This name is not universally accepted. Whilst it is in common use in N. America, the Kew on-line database 'World Checklist of Selected Plant Families' chooses to use Panicum clandestinum L., as the correct name[
Panicum clandestinum L.
Milium clandestinum (L.) Moench
Panicum latifolium clandestinum (L.) Pursh
Chasea clandestina (L.) Nieuwl.
Panicum pedunculatum Torr.
Panicum decoloratum Nash
Dichanthelium clandestinum is a clump-forming, perennial plant producing a tuft of one to a few culms from a rootstock with short, strong rhizomes, it can grow 30 - 100cm tall[
The plant is very tolerant of poor, acid soils and so is often used in soil reclamation projects in sites such as coal and other mine waste[
Central and eastern N. America - Ontario, Quebec and Nova Scotia, south to Texas and Florida
Moist or dry thickets, shores, borders of alluvial woods[
]. Moist, mostly sandy ground[
|Other Uses Rating||
|Cultivation Status||Cultivated, Wild
Requires a sunny position, growing best in a moist, well0drained, sandy soil of moderate fertility. Tolerant of dry, sandy soils of low fertility. Plants can tolerate a pH as low as 3.8[
]. Very tolerant of high levels of aluminium in the soil[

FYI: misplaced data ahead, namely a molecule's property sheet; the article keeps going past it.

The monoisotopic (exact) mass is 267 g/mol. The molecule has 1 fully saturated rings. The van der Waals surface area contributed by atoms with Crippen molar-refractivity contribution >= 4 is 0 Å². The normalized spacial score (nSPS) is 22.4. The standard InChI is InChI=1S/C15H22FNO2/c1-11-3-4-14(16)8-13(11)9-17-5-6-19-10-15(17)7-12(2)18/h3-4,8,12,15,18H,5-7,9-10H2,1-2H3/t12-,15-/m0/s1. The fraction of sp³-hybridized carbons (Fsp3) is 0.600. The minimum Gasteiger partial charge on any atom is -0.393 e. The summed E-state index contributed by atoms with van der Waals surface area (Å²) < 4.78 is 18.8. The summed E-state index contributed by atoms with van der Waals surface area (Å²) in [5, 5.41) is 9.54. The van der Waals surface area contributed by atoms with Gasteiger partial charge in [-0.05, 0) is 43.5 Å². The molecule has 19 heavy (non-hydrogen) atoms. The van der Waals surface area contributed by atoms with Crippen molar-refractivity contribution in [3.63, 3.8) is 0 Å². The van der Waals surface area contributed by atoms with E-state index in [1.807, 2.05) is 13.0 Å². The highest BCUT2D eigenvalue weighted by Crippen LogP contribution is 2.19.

Two seed crops are produced annually: an early crop is produced from erect culms with on an open terminal panicle; in late summer to autumn a later crop is produced in a panicle enclosed in the swollen leaf sheath. The second crop, produced in the enclosed panicle, produces an abundance of seed[
At least one cultivar has been developed for land reclamation purposes[
]. 'Tioga' has been specifically selected for conditions in northeastern USA[
Plants can be mown up to twice a year[
The major use of this plant is for revegetating disturbed areas where site conditions limit the use of other species. It is tolerant of sites with: a pH as low as 3.8; a concentration of aluminum in the soil that limits growth of most other species; and light textured soils which are droughty and infertile. These tolerances allow the plant to excel when revegetating acid coal and other surface mine spoils, as well as sandy infertile disturbed areas[
Seed - if sowing in situ, this should be carried out in early spring since any seed dormancy is easily overcome by natural stratification in the soil. If site conditions restrict early spring planting, it is advisable to sow seed in late autumn or early winter, while dormant[
]. If only small quantities of seed are available, sow in a tray in a cold greenhouse, preferably in the winter. Prick out the seedlings into individual pots when large enough to handle, but not before early spring. Plant out when 15cm or more tall[
]. Seedlings can be slow to establish[